SEATTLE, WASHINGTON—Bed nets and insecticides form the cornerstone of malaria prevention, with antimalarial drugs being used mainly to treat people who become ill with the disease. The drugs do have some protective effect, but it quickly wanes. Now a study in Uganda suggests that an antiretroviral drug given to HIV-infected children can boost the preventive power of a key malaria drug.
Researchers have long known that in test-tube studies, a class of anti-HIV drugs known as protease inhibitors also cripples the parasites that cause malaria. So a team led by clinicians Diane Havlir of the University of California, San Francisco (UCSF), and Moses Kamya of Makerere University College of Health Sciences in Uganda decided to compare two different cocktails of anti-HIV drugs, only one of which contained protease inhibitors, in HIV-infected children who live in a malarial area of that eastern African country. The results, presented here last week by Makerere University's Jane Achan at the 19th Conference on Retroviruses and Opportunistic Infections, show that one protease inhibitor indeed helped stave off malaria, and it worked by a surprising mechanism.
As Achan explained, the trial in Tororo, Uganda, involved 170 children under 5 who were randomized to receive one of the two combinations of antiretroviral drugs. The group that received a drug cocktail containing the co-formulated protease inhibitors lopinavir and ritonavir had a 41% drop in malaria cases over 2 years compared with the group that received the other antiretroviral cocktail. Further studies showed that the HIV drugs containing protease inhibitors had only a modest direct impact on the malaria parasites. Rather, the success primarily occurred because ritonavir extended the preventive effects of a widely used antimalarial drug, lumefantrine.
"The 41% reduction in clinical malaria episodes is both statistically and clinically significant," says Paula Brentlinger, a clinician at the University of Washington, Seattle, who studies both malaria and HIV in Mozambique. "The fact that it was achieved in one of the most malaria-vulnerable populations in the world is especially heartening." (Other than in pregnancy, research has not shown a convincing link between HIV and malaria susceptibility or severity of disease.)
The researchers teased out the effects of ritonavir by separately analyzing first episodes of malaria and recurrent cases. Children with first episodes were unlikely to have any antimalarial drugs in their bodies at the time of analysis, whereas those who had recurrent cases during the study received an artemether-lumefantrine combination as treatment. When it came to first episodes, the group taking ritonavir had a 29% reduction in malaria cases, which hinted at some effect but was not statistically significant. Recurrent cases in the ritonavir group plummeted by a highly significant 59%. "This is where we really found the dramatic findings," Achan said.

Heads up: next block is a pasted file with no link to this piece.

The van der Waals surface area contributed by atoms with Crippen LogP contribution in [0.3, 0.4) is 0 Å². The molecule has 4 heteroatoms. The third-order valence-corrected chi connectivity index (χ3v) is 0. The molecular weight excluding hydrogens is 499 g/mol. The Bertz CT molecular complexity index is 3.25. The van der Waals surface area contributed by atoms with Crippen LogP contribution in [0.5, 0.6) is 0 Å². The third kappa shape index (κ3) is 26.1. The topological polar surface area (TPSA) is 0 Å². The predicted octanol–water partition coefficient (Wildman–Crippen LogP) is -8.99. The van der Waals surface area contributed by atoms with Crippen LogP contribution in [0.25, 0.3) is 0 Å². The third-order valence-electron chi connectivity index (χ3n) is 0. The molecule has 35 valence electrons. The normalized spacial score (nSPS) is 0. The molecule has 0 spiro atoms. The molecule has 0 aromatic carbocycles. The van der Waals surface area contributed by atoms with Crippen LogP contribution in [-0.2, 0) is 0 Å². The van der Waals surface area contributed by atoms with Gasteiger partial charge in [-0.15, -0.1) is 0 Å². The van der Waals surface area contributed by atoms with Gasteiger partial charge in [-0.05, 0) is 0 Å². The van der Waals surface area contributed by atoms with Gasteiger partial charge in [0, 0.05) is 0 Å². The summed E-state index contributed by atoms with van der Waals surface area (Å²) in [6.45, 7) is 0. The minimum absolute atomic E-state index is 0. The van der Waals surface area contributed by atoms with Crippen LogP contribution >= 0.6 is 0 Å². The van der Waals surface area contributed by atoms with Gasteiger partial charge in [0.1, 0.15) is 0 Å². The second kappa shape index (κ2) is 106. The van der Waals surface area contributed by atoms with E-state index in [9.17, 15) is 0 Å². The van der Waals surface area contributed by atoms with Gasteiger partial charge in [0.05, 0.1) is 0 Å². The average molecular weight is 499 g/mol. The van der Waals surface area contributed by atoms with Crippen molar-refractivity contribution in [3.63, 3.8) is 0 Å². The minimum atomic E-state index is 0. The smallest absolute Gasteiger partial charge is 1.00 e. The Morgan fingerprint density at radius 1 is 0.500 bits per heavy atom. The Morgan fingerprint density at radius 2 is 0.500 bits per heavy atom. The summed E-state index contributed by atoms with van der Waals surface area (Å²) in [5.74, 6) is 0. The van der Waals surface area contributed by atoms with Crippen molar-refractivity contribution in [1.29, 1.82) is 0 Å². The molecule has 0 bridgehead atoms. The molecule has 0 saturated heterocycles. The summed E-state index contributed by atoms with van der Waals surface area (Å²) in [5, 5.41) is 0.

Lumefantrine, unlike artemether, stays in the body for weeks, which provides some protection against malaria. Given that ritonavir blocks cytochrome p450, a liver enzyme that plays a key role in metabolizing drugs, the researchers wondered whether the drug might have extended lumefantrine's preventive effects. Blood samples from the children showed that those receiving ritonavir had nearly fivefold higher levels of lumefantrine 7 days after receiving the antimalarial. "We think that these higher lumefantrine exposures were really what was driving the protection against recurrent episodes of malaria," Achan said.
Carlos "Kent" Campbell, who heads the Malaria Control Program at PATH, a nonprofit organization in Seattle, says bed nets remain the most critical prevention strategy. He also notes that most children who are vulnerable to malaria are not infected with HIV and have no need for antiretrovirals. Yet Campbell says in HIV-infected children, the "unanticipated positive consequences" of ritonavir could have the added benefit of reducing persistent parasitemia caused by malaria, a leading cause of anemia in young children in many African countries. "It's a very interesting finding and could help decide which antiretroviral regimen to use in areas where there's an increased malarial burden," says Campbell, who previously headed the malaria branch at the U.S. Centers for Disease Control and Prevention (CDC).
The current director of CDC's malaria program, S. Patrick Kachur, points out that there have been attempts to use long-acting antimalarials as preventives in specific populations such as pregnant women or people who live in the Sahel and suffer from the disease only during a few months of the year. If ritonavir "potentiates the long tail of lumefantrine," he says, "we certainly want to know."
Aside from the potential impact of these findings in countries double punched by malaria and HIV, the study encourages researchers and clinicians to take a broader view about the effects one drug can have on another. "We always think of drug-drug interactions as something to be avoided, but HIV has taught us the opposite," says Paul Volberding, an HIV/AIDS clinician at UCSF, who did not participate in this study but saw its presentation at the conference. "This is an intriguing first glimpse at one of these interactions."